Nazis explored potential for killer mosquitoes
Nazi researchers investigated ways to use malaria-infected mosquitoes as a form of offensive biological warfare, according to a German researcher.
In January 1942, Heinrich Himmler, head of the Schutzstaffel (SS) in Nazi Germany, ordered the creation of an entomological institute at the concentration camp in Dachau, according to a report by Klaus Reinhardt of Germany’s University of Tuebingen. It was published in the journal Endeavour.
The researchers were tasked with studying insects that could “inflict harm to humans,” according to the report, which was based on a review of the institute’s archives.
Reinhardt found evidence that Nazi researchers discussed the possibility of dropping insects from the air “on a large scale.”
Private letters between the institute’s researchers revealed how mosquitoes were grown. Placed in “large flight cages,” the females were given a rabbit every other night in order to suck on the blood. Sometimes the researchers would provide their own blood.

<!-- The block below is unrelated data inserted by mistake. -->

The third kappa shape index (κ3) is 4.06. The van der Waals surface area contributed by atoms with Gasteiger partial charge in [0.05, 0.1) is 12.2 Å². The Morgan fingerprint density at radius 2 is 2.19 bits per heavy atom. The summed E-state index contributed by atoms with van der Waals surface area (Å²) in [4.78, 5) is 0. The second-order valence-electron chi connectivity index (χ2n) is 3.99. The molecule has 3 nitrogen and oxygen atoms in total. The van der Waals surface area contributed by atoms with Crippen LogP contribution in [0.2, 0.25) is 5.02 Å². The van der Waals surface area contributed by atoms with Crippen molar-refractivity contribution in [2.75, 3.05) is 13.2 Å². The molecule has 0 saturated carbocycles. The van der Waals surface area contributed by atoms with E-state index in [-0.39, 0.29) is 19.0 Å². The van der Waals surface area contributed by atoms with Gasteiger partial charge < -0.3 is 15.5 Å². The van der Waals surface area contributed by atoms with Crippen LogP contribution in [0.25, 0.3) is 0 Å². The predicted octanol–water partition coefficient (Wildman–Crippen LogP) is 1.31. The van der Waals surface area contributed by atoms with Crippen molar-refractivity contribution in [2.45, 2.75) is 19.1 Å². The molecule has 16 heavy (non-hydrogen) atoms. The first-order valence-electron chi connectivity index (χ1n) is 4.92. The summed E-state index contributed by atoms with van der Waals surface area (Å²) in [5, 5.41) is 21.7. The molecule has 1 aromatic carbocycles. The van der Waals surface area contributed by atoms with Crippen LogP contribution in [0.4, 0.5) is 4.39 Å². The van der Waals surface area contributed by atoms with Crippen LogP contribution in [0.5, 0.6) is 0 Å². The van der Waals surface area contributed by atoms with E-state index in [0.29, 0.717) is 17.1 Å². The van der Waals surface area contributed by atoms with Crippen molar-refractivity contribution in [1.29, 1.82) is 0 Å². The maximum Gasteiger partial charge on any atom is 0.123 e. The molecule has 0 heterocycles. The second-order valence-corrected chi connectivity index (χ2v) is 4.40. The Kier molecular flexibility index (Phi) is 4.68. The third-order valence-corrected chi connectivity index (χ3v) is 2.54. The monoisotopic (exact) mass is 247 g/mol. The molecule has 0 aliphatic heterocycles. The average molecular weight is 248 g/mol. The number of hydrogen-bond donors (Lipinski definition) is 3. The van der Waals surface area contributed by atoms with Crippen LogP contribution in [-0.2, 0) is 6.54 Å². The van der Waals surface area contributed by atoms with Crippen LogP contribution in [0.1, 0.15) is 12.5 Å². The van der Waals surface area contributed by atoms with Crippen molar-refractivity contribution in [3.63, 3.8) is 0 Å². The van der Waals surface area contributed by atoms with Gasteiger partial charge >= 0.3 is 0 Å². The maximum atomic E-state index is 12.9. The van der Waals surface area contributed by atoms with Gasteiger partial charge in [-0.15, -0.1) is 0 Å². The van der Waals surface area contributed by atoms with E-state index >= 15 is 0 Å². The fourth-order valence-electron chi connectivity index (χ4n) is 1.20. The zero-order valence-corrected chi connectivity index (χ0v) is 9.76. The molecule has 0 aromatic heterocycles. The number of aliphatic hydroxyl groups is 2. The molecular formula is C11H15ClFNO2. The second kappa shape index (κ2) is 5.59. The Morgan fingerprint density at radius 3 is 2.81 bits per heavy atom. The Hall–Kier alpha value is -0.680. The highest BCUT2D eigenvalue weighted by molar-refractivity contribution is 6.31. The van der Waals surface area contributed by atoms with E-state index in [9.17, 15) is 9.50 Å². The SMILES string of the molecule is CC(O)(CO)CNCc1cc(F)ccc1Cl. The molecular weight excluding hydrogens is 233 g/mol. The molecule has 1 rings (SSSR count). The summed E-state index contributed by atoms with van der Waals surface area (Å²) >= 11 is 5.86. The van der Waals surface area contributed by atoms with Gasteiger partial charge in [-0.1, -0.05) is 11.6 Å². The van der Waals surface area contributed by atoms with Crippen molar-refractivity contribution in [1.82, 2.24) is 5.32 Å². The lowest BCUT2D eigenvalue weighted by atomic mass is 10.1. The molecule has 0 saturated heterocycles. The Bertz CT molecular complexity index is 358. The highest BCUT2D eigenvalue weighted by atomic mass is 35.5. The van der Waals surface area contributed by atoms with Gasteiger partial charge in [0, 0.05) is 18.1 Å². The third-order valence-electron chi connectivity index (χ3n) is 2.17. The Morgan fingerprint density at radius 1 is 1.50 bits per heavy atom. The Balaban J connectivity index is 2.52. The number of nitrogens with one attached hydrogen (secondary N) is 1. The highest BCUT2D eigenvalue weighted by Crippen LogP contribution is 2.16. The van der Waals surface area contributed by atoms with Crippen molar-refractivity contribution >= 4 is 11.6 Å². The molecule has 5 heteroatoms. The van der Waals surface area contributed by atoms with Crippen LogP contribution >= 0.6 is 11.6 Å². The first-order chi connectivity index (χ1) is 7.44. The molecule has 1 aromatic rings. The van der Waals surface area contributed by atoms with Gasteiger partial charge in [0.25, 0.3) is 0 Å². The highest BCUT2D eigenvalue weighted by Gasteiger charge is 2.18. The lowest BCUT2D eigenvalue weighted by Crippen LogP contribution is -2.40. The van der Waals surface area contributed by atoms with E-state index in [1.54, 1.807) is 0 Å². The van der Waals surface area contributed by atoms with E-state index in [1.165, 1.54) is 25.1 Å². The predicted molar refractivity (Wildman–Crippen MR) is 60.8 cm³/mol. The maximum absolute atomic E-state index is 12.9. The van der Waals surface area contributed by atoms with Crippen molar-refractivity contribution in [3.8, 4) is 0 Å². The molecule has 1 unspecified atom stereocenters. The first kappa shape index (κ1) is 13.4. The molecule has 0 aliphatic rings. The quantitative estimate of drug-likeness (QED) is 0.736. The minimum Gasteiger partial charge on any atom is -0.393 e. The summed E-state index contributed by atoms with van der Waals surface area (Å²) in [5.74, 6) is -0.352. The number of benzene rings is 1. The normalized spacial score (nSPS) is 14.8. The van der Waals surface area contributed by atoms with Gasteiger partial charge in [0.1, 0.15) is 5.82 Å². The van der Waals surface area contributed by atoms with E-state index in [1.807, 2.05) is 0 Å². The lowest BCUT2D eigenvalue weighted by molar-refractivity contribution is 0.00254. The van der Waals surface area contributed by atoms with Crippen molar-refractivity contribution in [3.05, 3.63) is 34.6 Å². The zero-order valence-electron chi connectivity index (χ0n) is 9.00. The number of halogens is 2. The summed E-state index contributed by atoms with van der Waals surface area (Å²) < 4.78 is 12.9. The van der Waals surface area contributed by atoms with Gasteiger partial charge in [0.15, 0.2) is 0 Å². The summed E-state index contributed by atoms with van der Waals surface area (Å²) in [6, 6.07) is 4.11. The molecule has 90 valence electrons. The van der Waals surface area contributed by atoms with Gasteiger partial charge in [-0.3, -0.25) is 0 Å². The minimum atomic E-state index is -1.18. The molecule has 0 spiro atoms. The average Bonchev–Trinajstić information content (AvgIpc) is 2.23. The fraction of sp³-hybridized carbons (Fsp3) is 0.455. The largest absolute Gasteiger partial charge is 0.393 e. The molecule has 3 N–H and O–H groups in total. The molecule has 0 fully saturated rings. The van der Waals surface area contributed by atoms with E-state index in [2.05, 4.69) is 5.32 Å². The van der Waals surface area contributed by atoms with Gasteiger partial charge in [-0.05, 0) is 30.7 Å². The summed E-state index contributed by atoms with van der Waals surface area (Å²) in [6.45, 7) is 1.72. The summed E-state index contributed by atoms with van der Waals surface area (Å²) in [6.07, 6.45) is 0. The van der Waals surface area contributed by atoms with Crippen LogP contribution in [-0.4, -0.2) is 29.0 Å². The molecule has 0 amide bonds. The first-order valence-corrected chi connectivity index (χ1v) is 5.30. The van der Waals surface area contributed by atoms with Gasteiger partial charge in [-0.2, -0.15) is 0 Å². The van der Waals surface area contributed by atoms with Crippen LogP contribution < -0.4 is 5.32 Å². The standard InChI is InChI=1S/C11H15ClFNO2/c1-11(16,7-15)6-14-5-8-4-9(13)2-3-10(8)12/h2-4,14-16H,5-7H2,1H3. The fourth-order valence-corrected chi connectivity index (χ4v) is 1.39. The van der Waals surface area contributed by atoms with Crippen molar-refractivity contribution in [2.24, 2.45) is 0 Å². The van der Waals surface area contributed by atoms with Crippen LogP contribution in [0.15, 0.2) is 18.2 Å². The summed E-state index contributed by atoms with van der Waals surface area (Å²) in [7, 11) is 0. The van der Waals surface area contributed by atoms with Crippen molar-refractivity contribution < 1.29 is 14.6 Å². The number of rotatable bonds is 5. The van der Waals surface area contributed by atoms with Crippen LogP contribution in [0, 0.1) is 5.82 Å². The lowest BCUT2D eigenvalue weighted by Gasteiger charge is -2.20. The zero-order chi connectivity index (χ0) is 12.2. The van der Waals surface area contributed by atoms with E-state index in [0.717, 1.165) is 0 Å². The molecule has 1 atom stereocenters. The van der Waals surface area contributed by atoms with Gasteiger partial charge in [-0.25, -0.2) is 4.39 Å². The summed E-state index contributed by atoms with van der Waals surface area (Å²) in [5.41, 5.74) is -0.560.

At the concentration camp, Dr. Claus Schilling was already conducting experiments on prisoners by infecting them with malaria. Schilling’s research is one reason the institute may have been created, according to Reinhardt.
Mosquitoes weren’t the only insects studied at Dachau. Researchers also studied chemicals in lice, bacterial and fungal diseases of the housefly, and fleas — the only project classified as secret in the archives, according to Reinhardt’s research.
The research institute was part of the culture and education division of the SS, with the mission of “proving (Himmler’s) ideas of Aryan superiority in spirit, physical strength and history,” Reinhardt wrote.
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